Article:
dont't understand your argument that if demand was lower farmers will be able to produce the meat without raising the price. it cost more to produce the meat more humanely (or less cruely) so they will have to get a bigger price for it, if the demand is lower and they will be selling less the price would have to be even higher again.
 

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Quote:
Originally Posted by senbdib View Post

This is why I don't find to be satisfactory one of the most common answers to this question: because "humane slaughter" is a contradiction in terms, and it is inherently wrong to keep animals for food.
I am not capable of buying into this idea, and most of the world won't be either, at least in the foreseeable future.
Why are you not "capable" of buying into this idea? Humans don't have any need to farm animals for food, it's not only cruel it's also wasteful and damaging to our health and the environment.
 

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To boil it down to a few sentences here:

No matter how 'humane' the animal is treated you have to consider the deforestation that occurs for pastureland, the fuel and emissions produced transporting animals and 'meat' and the simple fact that we can survive without meat, healthfully, and if the planet did so you would see more plants that help the environment. No matter how 'humane' a cow is raised, it's young is still stolen and if it is male it will be veal. If it is female it will still be violated and continually have it's milk stolen. Oh yeah, but they may get 'better feed' and a bit more room. Big deal.

If I kidnapped someone, and kept them in a small room to sew items for my own profit, do you think a judge would be okay with it if I gave them a decent dinner and it was a large room? No. I stole someone's freedom for my own gain. That's what happens with animals. Pure exploitation.

Furthermore, it is murder. We do not have the right to play god. We are not carnivores. Thus, we are going against nature for the sake of our own tastes and traditions.
 

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Quote:
Originally Posted by senbdib View Post

Hey everyone. I am a recently-converted vegetarian, hoping to muster up the will power to go vegan sometime relatively soon. I have a question that I was wondering if any of you could provide some insight on. I've done quite a bit of research but haven't found any answers that I found really made sense or totally answered the question, and it's been bugging me.
Welcome to VB.


Interesting first post. Great you're vegetarian! Can you tell us a bit more about yourself?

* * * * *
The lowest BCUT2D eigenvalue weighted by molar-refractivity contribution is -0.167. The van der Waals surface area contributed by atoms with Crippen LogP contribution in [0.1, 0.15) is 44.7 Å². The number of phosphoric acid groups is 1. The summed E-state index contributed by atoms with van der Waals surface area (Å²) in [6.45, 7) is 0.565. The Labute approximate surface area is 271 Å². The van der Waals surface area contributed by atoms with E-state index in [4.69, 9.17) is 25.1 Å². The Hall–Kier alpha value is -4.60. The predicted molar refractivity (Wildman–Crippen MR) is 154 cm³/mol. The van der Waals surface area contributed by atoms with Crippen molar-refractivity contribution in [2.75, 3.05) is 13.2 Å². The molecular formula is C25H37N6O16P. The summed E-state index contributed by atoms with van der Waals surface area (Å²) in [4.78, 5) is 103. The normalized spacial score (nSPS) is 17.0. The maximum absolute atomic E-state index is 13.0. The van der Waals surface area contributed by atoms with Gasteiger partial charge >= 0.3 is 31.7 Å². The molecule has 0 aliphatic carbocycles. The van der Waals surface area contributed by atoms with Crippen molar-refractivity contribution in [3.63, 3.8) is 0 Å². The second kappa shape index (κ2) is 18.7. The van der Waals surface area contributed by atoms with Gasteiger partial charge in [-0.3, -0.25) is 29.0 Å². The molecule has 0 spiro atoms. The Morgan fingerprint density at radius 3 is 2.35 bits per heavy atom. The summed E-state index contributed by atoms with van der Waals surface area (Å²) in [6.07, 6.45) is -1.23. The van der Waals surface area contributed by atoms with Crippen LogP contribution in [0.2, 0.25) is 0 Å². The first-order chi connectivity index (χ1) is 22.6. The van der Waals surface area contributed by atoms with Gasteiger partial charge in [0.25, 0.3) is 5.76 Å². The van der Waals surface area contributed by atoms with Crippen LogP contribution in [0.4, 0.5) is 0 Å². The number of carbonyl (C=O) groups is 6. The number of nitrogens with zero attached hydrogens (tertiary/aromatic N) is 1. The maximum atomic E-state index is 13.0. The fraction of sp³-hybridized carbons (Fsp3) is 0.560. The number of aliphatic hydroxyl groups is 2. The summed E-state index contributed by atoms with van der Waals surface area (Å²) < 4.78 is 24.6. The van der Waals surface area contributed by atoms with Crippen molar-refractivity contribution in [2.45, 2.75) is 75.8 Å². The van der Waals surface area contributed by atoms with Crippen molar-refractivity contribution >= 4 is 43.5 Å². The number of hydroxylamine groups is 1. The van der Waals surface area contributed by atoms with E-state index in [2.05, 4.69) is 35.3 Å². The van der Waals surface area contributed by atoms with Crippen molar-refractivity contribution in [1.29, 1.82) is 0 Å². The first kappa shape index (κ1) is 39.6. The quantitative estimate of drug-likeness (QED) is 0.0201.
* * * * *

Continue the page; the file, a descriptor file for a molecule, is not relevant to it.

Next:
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Originally Posted by senbdib View Post

The question is: What's wrong with eating humanely raised and slaughtered meat, or animal products from said animals?

I will just say right now that I am not an abolitionist... I am a vegetarian because I don't want to support the cruelty that the US animal agriculture industry creates. If I knew that all meat I was eating came from animals who had good, reasonably-long lives, and were killed without inflicting suffering, I would have no problem with eating meat.
What does it mean to eat 'humanely raised and slaughtered' animals? You state if the animals had 'good, reasonably-long lives, and were killed without inflicting suffering' you'd have no problem. What does it mean to you for an animal to have a 'good' life? Same with 'reasonably-long li[f]e' (most animals are killed young)? Same with 'killed without inflicting suffering'? All these phrases are entirely subjective and will depend on the person viewing it, from some people viewing the factory farming system as 'humane' to some wanting a little extra room, to possibly whatever you mean, to what I feel those terms mean.

Do you want animals to live freely and be killed in old or middle age? (The costs to keep those animals alive that long, the meat will no longer have the texture people want or are used to, the land use to keep that many animals alive for so long will have a huge impact, etc all will drive the price up quite a bit). Who would buy that? Only the concerned wealthy individuals?

How do you kill a large quantity of animals, to satiate current demand 'without inflicting suffering'?

The problem with 'humane' is that the term is ultimately meaningless, it's so subjective people can't even agree on what it means to be humane other than vague phrases, some that have caveats such as 'reasonably.'

Quote:
Originally Posted by senbdib View Post